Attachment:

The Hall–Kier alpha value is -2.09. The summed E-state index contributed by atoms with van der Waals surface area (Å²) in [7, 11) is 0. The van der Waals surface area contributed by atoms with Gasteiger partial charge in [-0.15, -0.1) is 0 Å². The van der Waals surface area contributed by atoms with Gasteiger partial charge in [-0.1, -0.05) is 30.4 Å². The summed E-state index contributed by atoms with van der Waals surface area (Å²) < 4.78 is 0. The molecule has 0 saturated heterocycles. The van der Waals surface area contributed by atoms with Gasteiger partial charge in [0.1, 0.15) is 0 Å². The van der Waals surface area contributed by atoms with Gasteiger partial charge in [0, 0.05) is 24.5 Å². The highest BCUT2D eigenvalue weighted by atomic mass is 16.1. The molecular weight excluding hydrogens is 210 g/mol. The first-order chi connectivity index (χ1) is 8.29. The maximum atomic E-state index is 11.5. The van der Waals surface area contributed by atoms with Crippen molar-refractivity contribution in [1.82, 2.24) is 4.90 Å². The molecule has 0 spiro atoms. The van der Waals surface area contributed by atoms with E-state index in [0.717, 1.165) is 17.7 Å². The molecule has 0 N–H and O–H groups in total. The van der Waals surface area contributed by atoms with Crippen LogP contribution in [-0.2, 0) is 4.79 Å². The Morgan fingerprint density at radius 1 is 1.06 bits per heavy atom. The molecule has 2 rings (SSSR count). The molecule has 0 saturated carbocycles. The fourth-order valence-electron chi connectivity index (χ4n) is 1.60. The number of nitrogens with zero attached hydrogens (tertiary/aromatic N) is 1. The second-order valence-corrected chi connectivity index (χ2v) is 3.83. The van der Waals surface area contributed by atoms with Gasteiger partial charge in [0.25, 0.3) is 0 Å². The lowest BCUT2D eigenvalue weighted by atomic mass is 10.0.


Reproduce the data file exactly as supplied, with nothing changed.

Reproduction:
The Hall–Kier alpha value is -2.09. The summed E-state index contributed by atoms with van der Waals surface area (Å²) in [7, 11) is 0. The van der Waals surface area contributed by atoms with Gasteiger partial charge in [-0.15, -0.1) is 0 Å². The van der Waals surface area contributed by atoms with Gasteiger partial charge in [-0.1, -0.05) is 30.4 Å². The summed E-state index contributed by atoms with van der Waals surface area (Å²) < 4.78 is 0. The molecule has 0 saturated heterocycles. The van der Waals surface area contributed by atoms with Gasteiger partial charge in [0.1, 0.15) is 0 Å². The van der Waals surface area contributed by atoms with Gasteiger partial charge in [0, 0.05) is 24.5 Å². The highest BCUT2D eigenvalue weighted by atomic mass is 16.1. The molecular weight excluding hydrogens is 210 g/mol. The first-order chi connectivity index (χ1) is 8.29. The maximum atomic E-state index is 11.5. The van der Waals surface area contributed by atoms with Crippen molar-refractivity contribution in [1.82, 2.24) is 4.90 Å². The molecule has 0 spiro atoms. The van der Waals surface area contributed by atoms with E-state index in [0.717, 1.165) is 17.7 Å². The molecule has 0 N–H and O–H groups in total. The van der Waals surface area contributed by atoms with Crippen LogP contribution in [-0.2, 0) is 4.79 Å². The Morgan fingerprint density at radius 1 is 1.06 bits per heavy atom. The molecule has 2 rings (SSSR count). The molecule has 0 saturated carbocycles. The fourth-order valence-electron chi connectivity index (χ4n) is 1.60. The number of nitrogens with zero attached hydrogens (tertiary/aromatic N) is 1. The second-order valence-corrected chi connectivity index (χ2v) is 3.83. The van der Waals surface area contributed by atoms with Gasteiger partial charge in [0.25, 0.3) is 0 Å². The lowest BCUT2D eigenvalue weighted by atomic mass is 10.0.